Today’s guest post comes from Stephen Viederman, the former president of the Jessie Smith Noyes Foundation and an expert on sustainable investing. Steve, who has worked in the foundation world for more than 25 years, defines sustainable investing is “future-oriented, risk-adjusted and opportunity-directed.” This is also called socially-responsible or green investing.
Here’s the problem: Even foundations that aim to promote sustainability or social justice with their grants don’t see their investments as another tool to achieve that end. They don’t, in other words, put their money where their mouth is, or where their values are. Steve, by the way, is also the father of Dan Viederman, executive director of Verite, a human-rights nonprofit; evidently, working for the public good runs in the family. This essay was originally published by Inflection Point Capital Management, a new sustainability-driven asset management boutique led by the estimable Matthew Kiernan with offices in Toronto, London, New York and Melbourne.
Philanthropic foundations are like old-fashioned slot machines. They have one arm and are known for their occasional payout.
Although the term “mission-related investing” found its way into the lexicon of philanthropy decades ago, the finance committees of most foundations continue to manage their endowments like investment bankers. Their portfolios give no hint that they are institutions whose purpose is the public benefit. There is a chasm between mission – grantmaking – and investment. The logic of a synergy between the two has yet to take hold.
For example, number of reports circulated in the US and the UK in the last few years laid out ways that foundations can “win the war on climate.” The focus was entirely on grantmaking. None made any reference to the various ways that assets could be used to add value to their grantmaking.
My op-ed in the Chronicle of Philanthropy, pointing out the ways that assets could help “win the war” went unanswered by the authors of the reports and by foundations. Among the 25 biggest climate funders, very few have climate investments, and only one –the Jessie Smith Noyes Foundation — is an active shareowner on climate issues.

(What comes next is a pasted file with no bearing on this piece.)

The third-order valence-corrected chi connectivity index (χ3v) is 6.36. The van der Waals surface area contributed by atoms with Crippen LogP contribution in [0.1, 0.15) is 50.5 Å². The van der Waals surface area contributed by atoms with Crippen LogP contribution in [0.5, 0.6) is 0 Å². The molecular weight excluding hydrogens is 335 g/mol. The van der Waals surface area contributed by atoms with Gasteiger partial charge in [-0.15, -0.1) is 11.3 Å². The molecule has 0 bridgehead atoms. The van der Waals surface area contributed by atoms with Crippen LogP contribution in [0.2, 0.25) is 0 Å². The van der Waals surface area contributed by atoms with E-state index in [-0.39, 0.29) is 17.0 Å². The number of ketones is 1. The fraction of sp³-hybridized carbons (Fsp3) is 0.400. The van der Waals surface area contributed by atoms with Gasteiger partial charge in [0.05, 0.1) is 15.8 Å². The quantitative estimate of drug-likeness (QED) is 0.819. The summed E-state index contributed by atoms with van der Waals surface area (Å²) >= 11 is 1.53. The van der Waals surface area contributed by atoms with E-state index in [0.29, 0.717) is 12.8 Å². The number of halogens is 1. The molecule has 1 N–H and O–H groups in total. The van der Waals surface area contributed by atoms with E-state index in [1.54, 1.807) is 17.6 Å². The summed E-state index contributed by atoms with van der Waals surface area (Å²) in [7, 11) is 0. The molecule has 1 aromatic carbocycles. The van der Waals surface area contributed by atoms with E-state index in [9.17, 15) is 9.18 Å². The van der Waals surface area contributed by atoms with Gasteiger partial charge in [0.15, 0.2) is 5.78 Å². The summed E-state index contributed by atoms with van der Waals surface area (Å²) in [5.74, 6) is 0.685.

US philanthropy is a big enterprise with over $500 billion in assets. Unfortunately share ownership is not taken seriously. Investing to avoid predictable and preventable surprises is smart investing. Voting proxies and filing resolutions is an ownership obligation rarely exercised.
What I’m calling the Bermuda Triangle of foundation investing seems to swallow up discussions of assets as an instrument of change. On one side of the triangle is the board and investment committee; the second is the investment office; and the third is the consultant. Their views on finance, formed in the same business schools, see reality – the world as it is – as an externality, and intangible. Water availability and utilization, climate change, human rights, working conditions, diversity on boards are issues not factored into their investment decisions, which are made for the short-term, as if the future did not matter. In the foundation setting, as in their day jobs, their awareness is bounded by what they have learned with few incentives to change.
Little time is spent exploring new ideas, leading to what has been called “willful blindness.” And yet these same people after work and on weekends are often very eleemosynary, devoting their time and money to organizations seeking to remedy these issues. Vocation and avocation are split, as demonstrated by the philanthropy of Bill Gates and Warren Buffet. [Note from Marc: The LA Times highlighted the issue with respect to Gates in 2007. See Dark cloud over good works of Gates Foundation.)
Within the triangle outdated views of fiduciary duty prevail. The myth that mission-related investments will underperform remains pervasive. Maximizing alpha, the old-fashioned way, takes precedence over benefit to meet the public good, and to harmonizing investments and grantmaking. In fact, these are complementary not conflicting activities. Michael Jensen and his colleagues at the Harvard Business School are studying organizational integrity, “that group’s or organization’s word being whole and complete.” The concept incorporates morality, ethics, and legality. Their model “reveals a causal link between integrity and increased performance, in whatever way one chooses to define performance (for example, quality of life, or value-creation for all entities).”
As president of the Jessie Smith Noyes Foundation in the early 90s I worked with my board to “reduce the dissonance” between our grantmaking and our asset management. We screened our portfolio, which was state-of-the-art at the time; filed a shareowner resolution with Intel in support of our grantee, the South West Organizing Project, as well as with other companies on environmental issues; voted all our proxies; and had our own social venture capital partnership seeking to invest in companies that were providing commercial solutions to the issues we were dealing with in our grantmaking. Our performance matched or exceeded the standard benchmarks we used to measure how were doing. And during the decade our payout averaged 7 percent each year, well above the IRS requirement.
Harmonizing mission and asset management, becoming whole, is an organizing concept to improve the practice of philanthropy. Though claiming integrity, foundations often fail the wholeness test. The pessimist sees the glass mostly empty, while the optimist sees it filling. The hopeful say change must occur, and it cannot come too soon.
Comments are welcome here. You can contact Stephen directly at firstname.lastname@example.org.